Food and Mood: Lifestyle Changes Can Lift Your Mood

Do you feel like you’re constantly on a stress-induced rollercoaster? How do your fluctuating moods rule your days? Do you feel blue more often than you feel joy? If so, you’re not alone. One in 24 Americans suffer from dysthymia, or low-level, chronic depression. Fortunately, making small changes in your food, fitness, and friendships can significantly increase your overall happiness and lift your mood.

Food

Dietary changes can make the most dramatic impact on your mood, so let’s focus there first. This may seem obvious, but the data is striking: A 2012 study in the journal Public Health Nutrition revealed that people who ate junk food were 51 percent more likely to show signs of depression—and the more junk food the study participants ate, the more likely they were to be depressed.

Here are the most basic guidelines for modifying your diet to regulate your mood:

  • Limit refined carbohydrates and processed food.
  • Seek energy—not stimulation.
  • Eat consistently throughout the day; don’t skip meals!
  • Incorporate soluble fiber and protein.
  • Consume foods high in essential nutrients (as described in the list below).
What Should You Eat?

The following foods lift your mood in two ways: First, they deliver key nutrients that support brain chemistry to reduce the risk of depression and improve sleep quality. Second, they provide vitamins, minerals, and antioxidants that help build energy and your capacity to cope from your body’s deepest levels (your cell’s metabolic pathways).

Rather than going for a quick burst of energy from a sugar or caffeine fix that results in a crash, make these feel-good foods a part of your happiness routine!

  • Salmon — Chock-full of heart-healthy omega-3 fatty acids, University of Maryland Medical Center researchers suggest that these nutrients can lift your mood, alleviate mild depression, and improve memory.
  • Dark Leafy Greens — These shine because they are high in folic acid, a nutrient known to alleviate depression and reduce fatigue. In addition, dark leafy greens are packed with magnesium. (Low magnesium levels can contribute to low levels of serotonin, a hormone that aids sleep and stabilizes your mood.)
  • Walnuts — Much like salmon and greens, walnuts are rich in antioxidants, serotonin-boosting omega-3 fatty acids, and magnesium, making them beneficial for your mental health.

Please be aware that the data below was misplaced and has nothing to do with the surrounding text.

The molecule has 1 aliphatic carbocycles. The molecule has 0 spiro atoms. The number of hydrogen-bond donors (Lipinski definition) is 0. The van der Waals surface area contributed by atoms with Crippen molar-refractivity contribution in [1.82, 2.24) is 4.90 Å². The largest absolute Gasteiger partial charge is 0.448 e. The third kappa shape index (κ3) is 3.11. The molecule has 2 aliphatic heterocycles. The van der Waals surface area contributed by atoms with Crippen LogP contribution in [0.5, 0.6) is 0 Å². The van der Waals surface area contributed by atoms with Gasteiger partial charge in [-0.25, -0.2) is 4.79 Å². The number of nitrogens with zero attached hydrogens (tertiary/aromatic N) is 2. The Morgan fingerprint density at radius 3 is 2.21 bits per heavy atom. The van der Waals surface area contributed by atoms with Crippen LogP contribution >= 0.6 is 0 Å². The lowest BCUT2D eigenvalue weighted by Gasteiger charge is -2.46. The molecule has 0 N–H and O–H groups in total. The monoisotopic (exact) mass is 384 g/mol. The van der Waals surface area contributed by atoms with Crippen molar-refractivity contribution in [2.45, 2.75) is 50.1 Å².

• Eggs — Eggs are high in protein, Vitamin D and B12. They are rich in choline, a nutrient that supports the nervous system, which improves mood and helps produce neurotransmitters.
  • Turkey and Chicken — Turkey and chicken contain tryptophan, an amino acid that helps in serotonin production. They also contain the amino acid tyrosine, a building block for dopamine and norepinephrine, brain chemicals that help even out your mood.
  • Foods Rich in Vitamin C — Vitamin C deficiency is often associated with low energy, depressed mood, and irritability. Citrus fruits, such as oranges and grapefruit, provide an instant burst of vitamin C, but also plentiful in red peppers, broccoli, strawberries, and Brussels sprouts.
  • Green Tea — An antioxidant powerhouse, green tea also fights depression. It contains high levels of theanine, an amino acid that helps regulate your stress response.
  • Dark Chocolate — The polyphenols in cocoa (dark chocolate) can make you feel more calm and content!  Dark chocolate also stimulates the production of endorphins (feel-good chemicals) as well as serotonin (which acts as an anti-depressant).
Fitness

Moving your body factors into the mood equation. Antidepressants have got nothing on exercise! Studies show getting active for 30 minutes a day, six days a week can alleviate chronic sadness as effectively as antidepressants.

Exercise decreases stress hormones such as cortisol and increases endorphins. Released through exercise, endorphins boost your mood naturally. Exercise also releases adrenaline, serotonin, and dopamine; these chemicals work together to make you feel good.

Additional studies show getting active outside delivers even more profound results. A small ‘dose’ of nature every day will further enhance your mood, self-esteem, and mental health.  Activities that deliver the best benefits include walking, cycling, gardening, fishing, boating, horseback riding, and farming.

Friendships

Finally, you’ll want to take a look at your social network. Could it use strengthening? Several studies have proven the link between having close friends and living longer. Specifically, the landmark Framingham Heart Study points to the idea that happiness is contagious amongst friends and relatives!  Surrounding yourself with positive people can have a ripple effect that spreads throughout your entire community. By keeping yourself nourished with relationships that feed you as opposed to those that are toxic and stress you out, you can lift your mood for the long haul.